I-57

DRAFT

Sikeston, Missouri to Chicago, Illinois

Snapshot: Length: 386 miles | Length in MAFC: 380 miles | Intersecting Interstates: I-24, I-55, I-64, I-70, I-72, I-74, I-80, I-94

I-57 is a major north-south interstate route in the MAFC. I-57 begins at the junction of US 60 and I-55 in Sikeston Missouri and crosses the Mississippi River at Cairo, Illinois. I-57 then runs diagonally towards Chicago as it crosses the state. While I-57 crosses only two states in the MAFC, at I-55 in Missouri, the route can be used as a southern connector and short-cut around St Louis. From I-57, US 60 can be used to head west or reach US 67 towards Little Rock Arkansas for a southern route. In Chicago, I-57 terminates at I-94 which provides continued connections.

In Missouri, I-57 runs concurrent with US 60 east towards the Illinois state line. After crossing the bridge at Cairo, Illinois, I-57 is the longest interstate in Illinois. It runs concurrently with US 51 and then parallel with Illinois Route 37 as it travels north through the center part of the state. At Effingham, I-57 briefly runs concurrent with I-70 then parallel with US-45, then parallel with Illinois-50 to the junction of I-90/94.

Interstate 57 in Missouri and Illinois is categorized as a Tier 2 corridor on the MAFC nationally significant corridor list. This status is based on moderate to heavy traffic volumes, the 2-state connection and its importance in connecting the southern states to Chicago as well as connecting I-24 from the south with I-64 for the east and west. Outside of the Chicago metro area, the section between the junction with I-24 and I-64 has the highest truck volumes demonstrating the significant connector role this facility has.

In Missouri, I-57 is listed as a designated truck route on the states vehicle route map , and all of I-57 in Illinois is listed on the IDOT Designated Truck Route list I-57 is not tolled in either Missouri or Illinois but in the Chicago area. I-57 is inescapably linked to a variety of interstates and freeway some of which are tolled. The numbers of interstate connections with I-57 are significant. From south to north, I-57 connects with 8 other interstates: I-55, I-24, I-64, I-70, I-72, I-74, I-80/294 and I-94.

In terms of multimodal access and redundancy, I-57 crosses the Mississippi River at Cairo and terminates at I-94 near the Great Lakes. With these connections there is a limited possibility of alternate moves for the corridor from the Mississippi River to the Great Lakes. Rail facilities run parallel the entire length of I-57 and provide a link to Chicago as well as a variety of other crossing points along the corridor.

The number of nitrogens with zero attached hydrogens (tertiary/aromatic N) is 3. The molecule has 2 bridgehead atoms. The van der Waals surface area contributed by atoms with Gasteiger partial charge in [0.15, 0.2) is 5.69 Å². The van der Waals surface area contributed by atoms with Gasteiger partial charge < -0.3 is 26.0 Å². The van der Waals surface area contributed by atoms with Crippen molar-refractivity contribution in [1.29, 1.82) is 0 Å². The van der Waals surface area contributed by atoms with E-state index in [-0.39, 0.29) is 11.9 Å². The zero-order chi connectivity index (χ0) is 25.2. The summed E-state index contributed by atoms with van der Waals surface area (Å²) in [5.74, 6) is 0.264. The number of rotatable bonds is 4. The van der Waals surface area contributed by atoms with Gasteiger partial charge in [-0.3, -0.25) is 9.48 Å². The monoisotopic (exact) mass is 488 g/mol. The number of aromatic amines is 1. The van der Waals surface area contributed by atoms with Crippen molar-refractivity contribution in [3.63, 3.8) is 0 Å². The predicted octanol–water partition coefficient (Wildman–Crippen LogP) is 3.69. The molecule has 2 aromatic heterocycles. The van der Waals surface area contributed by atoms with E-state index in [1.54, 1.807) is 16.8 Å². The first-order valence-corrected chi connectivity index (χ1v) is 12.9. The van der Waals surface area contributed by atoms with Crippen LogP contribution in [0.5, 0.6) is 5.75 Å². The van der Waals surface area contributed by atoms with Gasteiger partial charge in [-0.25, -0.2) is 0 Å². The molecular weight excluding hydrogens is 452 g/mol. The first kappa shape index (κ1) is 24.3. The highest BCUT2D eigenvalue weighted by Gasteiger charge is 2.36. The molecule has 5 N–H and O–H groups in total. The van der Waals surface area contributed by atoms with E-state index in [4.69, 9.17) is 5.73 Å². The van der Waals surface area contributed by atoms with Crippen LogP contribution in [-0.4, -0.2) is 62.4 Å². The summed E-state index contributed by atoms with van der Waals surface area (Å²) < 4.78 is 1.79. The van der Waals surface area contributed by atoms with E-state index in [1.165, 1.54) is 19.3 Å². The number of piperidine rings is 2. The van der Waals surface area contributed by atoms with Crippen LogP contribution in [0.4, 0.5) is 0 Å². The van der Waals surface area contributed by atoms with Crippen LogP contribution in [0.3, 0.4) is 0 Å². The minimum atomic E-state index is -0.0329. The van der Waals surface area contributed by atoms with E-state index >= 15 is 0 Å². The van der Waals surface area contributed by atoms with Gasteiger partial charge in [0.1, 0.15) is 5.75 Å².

Similarly the urban and community connections provided by I-57 are numerous. Beginning in Missouri at Sikeston, then crossing into Illinois I-57 serves the communities of Marion, Mt. Vernon, Effingham, Mattoon, Champaign-Urbana, Bourbonnais and then Chicago. While I-57 provides a short cut to avoid St Louis on a northerly trek to Chicago, the corridor also plays a tremendous role in connections to other interstates especially providing a link to traffic on I-24 to I-64.

Metropolitan Statistical Areas Economic Profile

MSA Population GDP (2011, in millions) Employment Freight-related Employment Metropolitan Planning Organizations
Chicago (IL) 9,461,105 $547,609 4,333,730 1,706,242 Chicago Metropolitan Agency on Planning
Kankakee-Bradley (IL) 113,449 $3,231 50,670 21,713 Kankakee Area Transportation Study
Champaign-Urbana (IL) 231,891 $9,238 109,306 38,361 Champaign Urbana Area Transportation Study
Cape Girardeau-Jackson (MO-IL) 96,275 $3,521 45,864 18,466 Southeast MPO

National Connectors

Chicago, IL

The interstates supporting freight originating in, destined for, and traveling through Chicago includes I-55, I-57, I-88, I-89, I-90, and I-94. In total, Chicago has 42 urban interstates, freeways, and expressways that support freight movements. Chicago’s geographic location as a crossroad of numerous interstates causes a dispersion of freight throughout a large network of national connectors and interstates that travel through the city. The average combination AADTT per mile on Chicago’s urban interstates, freeways, and expressways is over 10,000 trucks for seven roadways and nearly 20,000 combination trucks for two roadways.